Video of the Week: “Most inexplicable line reading of all time” revisited

For this week’s video (by hubby’s special request) we revisit Timothy’s infamous “Atta boy Mike” scene from Bob Rafelson‘s Head (1968), the very strange first – and last – feature film from the Monkees.

As I’ve said before with regards to this film – for God’s sake, don’t try to make any sense out of it! Just enjoy Tim at his craziest.

Video of the Week: “Head” trailer

Our video for this week is a rarely seen trailer for Bob Rafelson‘s Head (1968), the trippy cinematic debut (and swan song) of The Monkees. It features glimpses of scenes that didn’t make it into the final film. Timothy is in there, if you look hard, pay attention and do not succumb to seizures.

Hey! Nobody walks out on me! Not even myself!

Pic of the Day: “Head” revisited

Today we celebrate the 77th birthday anniversary of legendary Hollywood madman Jack Nicholson. As one of the scriptwriters of Bob Rafelson‘s Head (1968), he is at least partially responsible for the creation of Lord High ‘n’ Low, one of the strangest characters in cinematic history. Heck, he may be completely responsible for all we know.

Head

I especially like the cute couple in the background of this scene; they’re gazing at Timothy with obvious affection. How good would it be to someday interview Nicholson about his involvement in the film and his thoughts on Tim? As good as it gets. (See what I did there?) Happy birthday, Jack!

Quote of the Week

In films since 1952, character actor Timothy Carey gained a cult following for his uncompromising portrayals of sadistic criminals, drooling lechers, and psycho killers. His definitive screen moment occurred in Stanley Kubrick‘s The Killing (1956), in which, as two-bit hoodlum Nikki Arcane, he gleefully shot down a race horse. Kubrick used Carey again in Paths of Glory (1957), this time in the sympathetic role of condemned prisoner Private Ferol. Equally impressed by Carey’s work was director John Cassavetes, who gave the actor a leading role in The Killing of a Chinese Bookie (1976). In 1965, Carey spoofed his unsavory screen image in Beach Blanket Bingo, playing leather-jacketed cyclist South Dakota Slim, who expresses his affection for leading lady Linda Evans by strapping her to a buzz saw. He went on to menace the Monkees in Head (1968), bellowing out incomprehensible imprecations as Davy, Mike, Micky and Peter cowered in confused terror. One of his juiciest film roles was as a rock-singing evangelist in The World’s Greatest Sinner (1962), which he also produced, directed, and wrote. In his later years, Timothy Carey occasionally occupied his time as an acting teacher.

– Hal Erickson, All Movie Guide (accessed 04/13/2014)

The Killing

Quote of the Week

‘Dernsie’ is, as we’ll shortly see, the character who eventually became known as ‘Lord High ‘n’ Low’ and played in Head by Timothy Carey. Carey was not, however the first choice for the role…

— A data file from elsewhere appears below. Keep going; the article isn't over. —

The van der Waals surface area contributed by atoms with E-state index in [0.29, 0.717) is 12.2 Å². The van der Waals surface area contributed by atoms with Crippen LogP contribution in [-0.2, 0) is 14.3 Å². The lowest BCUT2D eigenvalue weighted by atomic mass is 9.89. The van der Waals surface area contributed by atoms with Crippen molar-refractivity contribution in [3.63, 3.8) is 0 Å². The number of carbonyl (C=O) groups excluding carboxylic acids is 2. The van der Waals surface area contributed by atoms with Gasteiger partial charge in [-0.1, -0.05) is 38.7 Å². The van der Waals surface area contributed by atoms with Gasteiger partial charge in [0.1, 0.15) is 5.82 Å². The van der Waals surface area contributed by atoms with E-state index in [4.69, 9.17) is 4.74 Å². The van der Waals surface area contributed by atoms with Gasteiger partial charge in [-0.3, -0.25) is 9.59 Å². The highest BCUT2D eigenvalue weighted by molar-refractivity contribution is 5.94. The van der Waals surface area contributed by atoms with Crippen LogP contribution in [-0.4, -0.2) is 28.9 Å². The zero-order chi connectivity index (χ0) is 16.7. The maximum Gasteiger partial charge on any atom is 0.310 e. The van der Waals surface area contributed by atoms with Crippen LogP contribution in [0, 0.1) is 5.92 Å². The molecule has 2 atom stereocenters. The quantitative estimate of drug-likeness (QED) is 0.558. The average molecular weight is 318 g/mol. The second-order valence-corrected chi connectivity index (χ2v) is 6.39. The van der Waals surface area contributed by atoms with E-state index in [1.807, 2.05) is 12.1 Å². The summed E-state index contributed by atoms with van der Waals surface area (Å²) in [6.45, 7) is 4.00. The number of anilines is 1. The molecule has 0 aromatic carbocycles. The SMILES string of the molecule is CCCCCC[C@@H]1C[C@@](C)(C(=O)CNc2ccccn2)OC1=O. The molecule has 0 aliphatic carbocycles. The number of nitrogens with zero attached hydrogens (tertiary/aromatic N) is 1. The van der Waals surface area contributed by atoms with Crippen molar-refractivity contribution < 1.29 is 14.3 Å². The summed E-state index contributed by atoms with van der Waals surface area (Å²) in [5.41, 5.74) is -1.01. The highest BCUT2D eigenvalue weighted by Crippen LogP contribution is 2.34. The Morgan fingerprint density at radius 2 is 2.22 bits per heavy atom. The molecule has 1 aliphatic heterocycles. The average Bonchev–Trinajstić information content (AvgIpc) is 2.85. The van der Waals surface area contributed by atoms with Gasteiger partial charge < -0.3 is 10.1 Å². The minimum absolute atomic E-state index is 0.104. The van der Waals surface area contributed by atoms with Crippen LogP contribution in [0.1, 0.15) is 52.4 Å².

The Criterion subtitles transcribe ‘I’ll choke from excitement’ as ‘I’m too old for excitement’. While this may well have been true as far as Timothy Carey was concerned [Ed. note: HA HA HA!!!], it’s still incorrect. […]

Since these pages are additional it’s probably safe to assume that this initial scene with ‘Dernsie’/’Lord High ‘n’ Low’ didn’t form part of earlier drafts. The character’s later appearance in the story (in the infamous scene where his ‘cripple’ act at Mike’s birthday becomes a laughing matter) was present however – and the script descriptions for that scene provide a proper introduction, if not for the character then at least for the actor they had in mind for the role – Bruce Dern (see ‘Changes’ – Page 68, Shot 228). The character name ‘Dernsie’ being no more than a matey moniker for one of the film-makers’ friends. A year earlier, Dern had appeared alongside Peter Fonda in The Trip (1967), a film also scripted by Jack Nicholson, and would later play opposite Nicholson himself in The King of Marvin Gardens (1972), directed by Bob Rafelson.

Quite why Bruce Dern didn’t take the role written specifically for him in Head is unknown, but Timothy Carey handles it affably. To describe Carey’s contributions to the world of film-making as ‘underground’ probably doesn’t do him justice. His most notorious contribution to the genre being the self-written, self-financed and self-starring The World’s Greatest Sinner (1962), a low-budget (but some maintain genius) satire on religion – which also provided Head guest star Frank Zappa with one of his earliest music-scoring commissions. Carey’s twisted cinematic visions ensured that he never trod the path of Hollywood respectability, yet he was often spoken of in hushed tones as a pioneer by the likes of Jack Nicholson, Stanley Kubrick and Quentin Tarantino. Indeed, Carey was purportedly originally offered the role of the gang boss in Reservoir Dogs until Harvey Keitel, as executive producer, intervened (the film is dedicated to him all the same).

SOTCAA (Some of the corpses are amusing): EDIT NEWS: The Monkees – Head – ‘Changes’ – Page 10

HEAD production shot

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HEAD production shot